This former anime chief at Netflix quit to run a startup. Here’s 3 things the streaming giant taught him.

After working as Netflix’s former head of anime, Julian Lai-Hung says films are so hard to make, it’s a miracle they even get made at all.
Rachel Chia/Business Insider

What can working on titles like Terrace House, Rilakkuma and Godzilla: Monster Planet teach you about selling anime?

Everything, according to Julian Lai-Hung, the CEO of Singapore-based startup BlockPunk, a blockchain platform for anime artists.

The platform, which lets anime creators sell limited-edition art directly to fans while protecting and tracking their copyrights, is also home to the world’s first tokenised anime film, Vevara In Your Dream, which launched earlier in July at the Los Angeles Anime Expo.

The platform, which raised US$1.3 million in its latest funding round, currently boasts about 200 anime creators, including Nao Hirasawa (Monster Strike, Promare) and anime studio ARCH (Inuyashiki, Yuri On Ice).

Users are mostly male and hail primarily from Japan, the US, China and India, said Lai-Hung, who was formerly global anime head at Netflix.

Business Insider spoke to the founder on the sidelines of Innovfest Unbound in June.

Here’re the the top three lessons working at the video-streaming giant taught him:

#1: Films are so hard to make, it is a miracle they even get made at all

Anime fans can only view the film Vevara In Your Dream via the BlockPunk site.

Lai-Hung said working at Netflix gave him a healthy respect for creators and the immense amount of work that goes into making a series.

“Their job is the hardest in the world,” he said. “Films require so much money and a mini-army of people to make them happen. They’re so hard to make, it is a miracle they even get made at all.”

Lai-Hung said the existing payments process in the industry (“notoriously opaque and slow”) made him want to ensure creators get properly credited and compensated for their work.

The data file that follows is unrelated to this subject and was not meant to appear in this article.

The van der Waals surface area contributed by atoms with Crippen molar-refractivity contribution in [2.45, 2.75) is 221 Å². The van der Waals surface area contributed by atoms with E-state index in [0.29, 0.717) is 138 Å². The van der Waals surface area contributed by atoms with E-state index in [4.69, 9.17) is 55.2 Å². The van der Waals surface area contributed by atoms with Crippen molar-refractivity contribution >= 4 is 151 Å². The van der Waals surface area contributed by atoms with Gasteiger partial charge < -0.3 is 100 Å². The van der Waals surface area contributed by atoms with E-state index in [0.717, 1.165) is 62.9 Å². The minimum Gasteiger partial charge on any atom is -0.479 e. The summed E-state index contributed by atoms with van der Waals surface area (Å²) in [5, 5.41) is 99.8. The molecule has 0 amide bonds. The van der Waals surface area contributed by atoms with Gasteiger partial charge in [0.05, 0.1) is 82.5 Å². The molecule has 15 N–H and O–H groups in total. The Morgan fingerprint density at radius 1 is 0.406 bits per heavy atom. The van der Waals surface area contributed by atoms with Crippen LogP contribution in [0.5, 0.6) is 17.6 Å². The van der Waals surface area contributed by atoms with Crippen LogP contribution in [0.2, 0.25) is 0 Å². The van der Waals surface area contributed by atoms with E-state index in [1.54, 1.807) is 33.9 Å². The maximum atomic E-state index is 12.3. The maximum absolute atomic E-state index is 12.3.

#2: Pirated merchandise is huge because creators hate running businesses

Limited-edition art sold on the platform is recorded on a blockchain.

Anime fans around the world usually stream new series as soon as they become available, Lai-Hung said. Then they fall in love with the characters and want merchandise right away.

Unfortunately, there is often a lag between when a series is released and when its merch becomes available.

“Creators are not good at operating a storefront and dealing with customers. They just want to make art and interact with fans, not build and manage websites,” Lai-hung said.

But with merch accounting for almost half of the US$20-billion anime industry, this has resulted in a huge market in pirated goods.

Lai-Hung said the some studios are now trying to plug the gap by selling their merch on platforms like his, which carries little business risk.

But cryptocurrencies can seem way harder to navigate than a Netflix subscription – so is blockchain getting in the way of attracting users?

No, Lai-Hung says. “Anime fans are tech savvy. We got a massive positive response when the platform first launched, and even the studios said they were very excited.”

#3: Sorry, but streaming is here to stay

By tracking what people are watching, creators can find out what kind of content is popular – and what’s not.

“All creators need to learn about streaming,” Lai-Hung said. “Netflix disrupted the industry because for the first time, TV was streamed directly to viewers at a low price… We are now moving to a world where distribution will be controlled by a few big names.”

However, while Netflix uses viewing data to decide what new content gets commissioned, the viewing giant is also guilty of withholding this data from filmmakers – therefore keeping films’ performance a secret, Lai-Hung revealed.

As a result, he’s learned that the best way for creators to sell content is to go directly to consumers – and his own site will let sellers track sales directly, so they know what’s hot – and what’s not.

Read also: